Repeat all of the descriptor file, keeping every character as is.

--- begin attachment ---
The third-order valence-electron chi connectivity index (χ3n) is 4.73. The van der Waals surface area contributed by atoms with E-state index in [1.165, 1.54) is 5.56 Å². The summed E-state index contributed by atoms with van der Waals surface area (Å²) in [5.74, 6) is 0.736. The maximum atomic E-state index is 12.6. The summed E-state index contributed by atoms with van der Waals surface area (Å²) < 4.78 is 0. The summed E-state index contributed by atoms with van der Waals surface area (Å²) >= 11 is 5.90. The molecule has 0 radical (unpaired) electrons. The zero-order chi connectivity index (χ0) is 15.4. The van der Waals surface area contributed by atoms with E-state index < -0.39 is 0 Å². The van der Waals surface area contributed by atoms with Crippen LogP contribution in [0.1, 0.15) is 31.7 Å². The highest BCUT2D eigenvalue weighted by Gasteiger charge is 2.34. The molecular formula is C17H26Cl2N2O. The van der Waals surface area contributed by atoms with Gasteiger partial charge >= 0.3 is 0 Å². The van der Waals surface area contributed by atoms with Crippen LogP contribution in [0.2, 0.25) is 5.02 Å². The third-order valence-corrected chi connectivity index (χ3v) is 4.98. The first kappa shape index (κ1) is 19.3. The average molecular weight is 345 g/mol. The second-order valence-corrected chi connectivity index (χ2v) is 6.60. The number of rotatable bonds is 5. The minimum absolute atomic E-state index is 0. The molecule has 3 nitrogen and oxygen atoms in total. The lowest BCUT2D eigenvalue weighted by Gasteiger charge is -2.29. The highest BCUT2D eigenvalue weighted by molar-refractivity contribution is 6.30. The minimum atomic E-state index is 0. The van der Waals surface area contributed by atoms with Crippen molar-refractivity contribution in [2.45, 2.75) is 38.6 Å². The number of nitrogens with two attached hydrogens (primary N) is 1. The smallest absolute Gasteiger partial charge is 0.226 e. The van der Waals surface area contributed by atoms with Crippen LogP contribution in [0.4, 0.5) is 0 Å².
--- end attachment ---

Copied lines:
The third-order valence-electron chi connectivity index (χ3n) is 4.73. The van der Waals surface area contributed by atoms with E-state index in [1.165, 1.54) is 5.56 Å². The summed E-state index contributed by atoms with van der Waals surface area (Å²) in [5.74, 6) is 0.736. The maximum atomic E-state index is 12.6. The summed E-state index contributed by atoms with van der Waals surface area (Å²) < 4.78 is 0. The summed E-state index contributed by atoms with van der Waals surface area (Å²) >= 11 is 5.90. The molecule has 0 radical (unpaired) electrons. The zero-order chi connectivity index (χ0) is 15.4. The van der Waals surface area contributed by atoms with E-state index < -0.39 is 0 Å². The van der Waals surface area contributed by atoms with Crippen LogP contribution in [0.1, 0.15) is 31.7 Å². The highest BCUT2D eigenvalue weighted by Gasteiger charge is 2.34. The molecular formula is C17H26Cl2N2O. The van der Waals surface area contributed by atoms with Gasteiger partial charge >= 0.3 is 0 Å². The van der Waals surface area contributed by atoms with Crippen LogP contribution in [0.2, 0.25) is 5.02 Å². The third-order valence-corrected chi connectivity index (χ3v) is 4.98. The first kappa shape index (κ1) is 19.3. The average molecular weight is 345 g/mol. The second-order valence-corrected chi connectivity index (χ2v) is 6.60. The number of rotatable bonds is 5. The minimum absolute atomic E-state index is 0. The molecule has 3 nitrogen and oxygen atoms in total. The lowest BCUT2D eigenvalue weighted by Gasteiger charge is -2.29. The highest BCUT2D eigenvalue weighted by molar-refractivity contribution is 6.30. The minimum atomic E-state index is 0. The van der Waals surface area contributed by atoms with Crippen molar-refractivity contribution in [2.45, 2.75) is 38.6 Å². The number of nitrogens with two attached hydrogens (primary N) is 1. The smallest absolute Gasteiger partial charge is 0.226 e. The van der Waals surface area contributed by atoms with Crippen LogP contribution in [0.4, 0.5) is 0 Å².